Tuesday, March 20, 2012

    1940 Census Indexing - Your Opportunity to Contribute

    In about two weeks the companies sponsoring the release of the 1940 Census will make available to us not only the opportunity to view this fantastic collection of records, but also the chance to personally participate in the indexing of that collection. For a little background on what this collection means to us as genealogical researchers, let us become aware of these support companies.

    Friday, March 16, 2012

    Genealogy Serendipity Moments - Completing the Sherwood Post Office Ledger Books Project

    The last few days I pushed myself to finish inputting the information from the Sherwood, Oregon Post Office Ledger Books for Money Orders project. When I did the indexing I not only did my relative's names, but also the names for a friend's ancestors who also lived in this town. What I am now presenting in this post is the overall content of the information. Please keep in mind that a town where your ancestors lived may also have such a collection as this or other types of books providing information about residents of that locality. These ledger books do not note the residence of the individuals and they may be only visiting for a time period. What the books provide are clues to understanding where your ancestors were in a certain time period, who they interacted with in transactions, and their financial means. Money orders were listed for purchases and for redemptions. So here are some of the statistics from the research.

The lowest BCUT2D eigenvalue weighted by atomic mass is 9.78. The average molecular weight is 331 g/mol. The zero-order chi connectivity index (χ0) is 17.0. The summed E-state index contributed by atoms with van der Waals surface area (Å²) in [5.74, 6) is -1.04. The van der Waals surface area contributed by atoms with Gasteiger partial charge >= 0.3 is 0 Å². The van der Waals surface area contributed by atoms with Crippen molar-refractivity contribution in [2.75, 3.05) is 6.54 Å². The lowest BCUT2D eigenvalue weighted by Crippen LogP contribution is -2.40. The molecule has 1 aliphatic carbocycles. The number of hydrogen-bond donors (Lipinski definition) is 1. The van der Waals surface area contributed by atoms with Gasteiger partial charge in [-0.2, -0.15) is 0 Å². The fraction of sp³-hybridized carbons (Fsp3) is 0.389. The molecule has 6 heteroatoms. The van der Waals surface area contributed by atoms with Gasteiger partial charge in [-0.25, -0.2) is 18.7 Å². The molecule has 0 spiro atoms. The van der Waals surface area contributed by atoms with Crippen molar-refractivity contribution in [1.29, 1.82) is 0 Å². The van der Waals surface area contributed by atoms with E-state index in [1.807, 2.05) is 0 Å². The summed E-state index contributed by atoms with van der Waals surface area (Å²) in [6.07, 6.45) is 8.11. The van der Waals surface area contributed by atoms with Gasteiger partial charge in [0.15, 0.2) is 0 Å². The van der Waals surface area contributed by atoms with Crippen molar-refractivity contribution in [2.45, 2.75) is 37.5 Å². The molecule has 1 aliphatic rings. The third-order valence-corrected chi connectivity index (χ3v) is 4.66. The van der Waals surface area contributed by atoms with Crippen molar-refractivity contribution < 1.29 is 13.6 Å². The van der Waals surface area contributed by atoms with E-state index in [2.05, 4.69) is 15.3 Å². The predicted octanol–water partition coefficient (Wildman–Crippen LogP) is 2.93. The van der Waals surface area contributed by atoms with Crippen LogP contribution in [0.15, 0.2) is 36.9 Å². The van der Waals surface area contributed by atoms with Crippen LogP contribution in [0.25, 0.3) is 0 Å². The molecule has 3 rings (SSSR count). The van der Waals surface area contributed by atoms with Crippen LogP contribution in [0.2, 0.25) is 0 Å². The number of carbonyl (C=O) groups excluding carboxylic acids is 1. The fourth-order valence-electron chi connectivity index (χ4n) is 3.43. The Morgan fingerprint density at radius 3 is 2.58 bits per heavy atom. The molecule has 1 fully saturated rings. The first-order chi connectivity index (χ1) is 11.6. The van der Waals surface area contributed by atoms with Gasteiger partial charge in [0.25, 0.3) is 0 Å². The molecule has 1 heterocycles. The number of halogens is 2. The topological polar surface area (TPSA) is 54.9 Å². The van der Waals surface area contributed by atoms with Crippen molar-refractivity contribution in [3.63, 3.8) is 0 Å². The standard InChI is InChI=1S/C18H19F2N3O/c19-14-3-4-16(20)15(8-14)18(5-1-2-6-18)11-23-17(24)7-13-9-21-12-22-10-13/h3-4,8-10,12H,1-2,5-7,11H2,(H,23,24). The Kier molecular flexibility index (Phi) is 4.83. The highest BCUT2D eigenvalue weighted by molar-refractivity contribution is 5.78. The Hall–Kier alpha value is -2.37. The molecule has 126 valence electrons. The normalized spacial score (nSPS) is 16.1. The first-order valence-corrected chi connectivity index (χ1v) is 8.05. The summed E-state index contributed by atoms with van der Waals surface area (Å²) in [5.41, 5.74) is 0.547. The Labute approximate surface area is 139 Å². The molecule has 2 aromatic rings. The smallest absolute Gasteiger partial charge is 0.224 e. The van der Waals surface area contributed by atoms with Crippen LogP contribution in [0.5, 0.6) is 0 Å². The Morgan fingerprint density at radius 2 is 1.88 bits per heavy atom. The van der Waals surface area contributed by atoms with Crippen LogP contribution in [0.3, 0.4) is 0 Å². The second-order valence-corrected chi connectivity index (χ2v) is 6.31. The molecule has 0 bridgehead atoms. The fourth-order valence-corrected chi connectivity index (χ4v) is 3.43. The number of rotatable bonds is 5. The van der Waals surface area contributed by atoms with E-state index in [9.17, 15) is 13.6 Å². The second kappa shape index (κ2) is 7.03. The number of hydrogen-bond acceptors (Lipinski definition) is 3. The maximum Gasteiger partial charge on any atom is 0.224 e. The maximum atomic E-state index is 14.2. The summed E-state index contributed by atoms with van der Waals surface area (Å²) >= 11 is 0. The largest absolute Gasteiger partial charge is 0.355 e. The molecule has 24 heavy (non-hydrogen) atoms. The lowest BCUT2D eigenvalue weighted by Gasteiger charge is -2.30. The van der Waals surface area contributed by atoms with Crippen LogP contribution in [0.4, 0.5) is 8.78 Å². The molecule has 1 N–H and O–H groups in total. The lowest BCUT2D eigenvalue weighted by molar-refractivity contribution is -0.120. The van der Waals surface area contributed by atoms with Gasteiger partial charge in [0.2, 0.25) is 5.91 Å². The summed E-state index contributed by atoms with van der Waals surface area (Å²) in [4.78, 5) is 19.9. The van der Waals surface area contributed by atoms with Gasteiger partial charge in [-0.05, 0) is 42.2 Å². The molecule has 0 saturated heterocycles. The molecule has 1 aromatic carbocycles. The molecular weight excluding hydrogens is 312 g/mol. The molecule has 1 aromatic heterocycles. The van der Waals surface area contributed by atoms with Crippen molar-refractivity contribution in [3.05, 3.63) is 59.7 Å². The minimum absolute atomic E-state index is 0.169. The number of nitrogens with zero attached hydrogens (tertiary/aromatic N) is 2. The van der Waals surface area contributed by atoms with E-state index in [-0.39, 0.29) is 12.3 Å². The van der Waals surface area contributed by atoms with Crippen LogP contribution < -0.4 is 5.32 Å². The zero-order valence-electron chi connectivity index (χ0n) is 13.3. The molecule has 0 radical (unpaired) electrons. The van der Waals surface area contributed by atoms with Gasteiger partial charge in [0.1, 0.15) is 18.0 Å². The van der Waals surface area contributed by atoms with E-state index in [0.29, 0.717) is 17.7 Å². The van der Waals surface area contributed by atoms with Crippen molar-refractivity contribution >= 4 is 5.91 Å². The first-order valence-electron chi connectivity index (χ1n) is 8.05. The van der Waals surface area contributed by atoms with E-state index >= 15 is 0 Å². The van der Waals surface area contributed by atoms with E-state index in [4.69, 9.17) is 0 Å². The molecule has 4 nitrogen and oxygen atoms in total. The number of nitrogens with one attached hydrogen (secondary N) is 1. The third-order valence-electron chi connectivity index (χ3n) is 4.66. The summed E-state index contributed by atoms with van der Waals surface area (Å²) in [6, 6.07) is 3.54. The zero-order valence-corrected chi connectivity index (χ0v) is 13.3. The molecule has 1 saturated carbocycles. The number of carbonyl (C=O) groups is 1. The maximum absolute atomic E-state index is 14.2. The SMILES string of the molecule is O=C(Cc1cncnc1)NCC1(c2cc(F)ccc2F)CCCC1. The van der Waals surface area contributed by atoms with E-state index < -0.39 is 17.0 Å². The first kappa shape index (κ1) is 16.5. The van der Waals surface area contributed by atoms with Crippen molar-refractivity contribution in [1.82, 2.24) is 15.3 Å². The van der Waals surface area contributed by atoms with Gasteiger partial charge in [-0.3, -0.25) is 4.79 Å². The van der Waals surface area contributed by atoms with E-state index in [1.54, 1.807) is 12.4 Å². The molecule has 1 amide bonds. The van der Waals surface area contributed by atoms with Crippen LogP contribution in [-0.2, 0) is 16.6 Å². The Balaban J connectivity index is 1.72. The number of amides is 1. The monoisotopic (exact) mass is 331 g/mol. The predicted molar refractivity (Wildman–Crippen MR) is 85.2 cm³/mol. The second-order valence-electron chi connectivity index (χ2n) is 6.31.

Monday, March 12, 2012

    100 Blog Posts Celebration

    This is my 100th Post written for this blog. I am almost to the one-year anniversary, but somehow feel that this is a milestone for me. For this 100th Post I wanted to share a little about my ancestors and where they were 100 years ago, but first I have to share the serendipity moment of this day.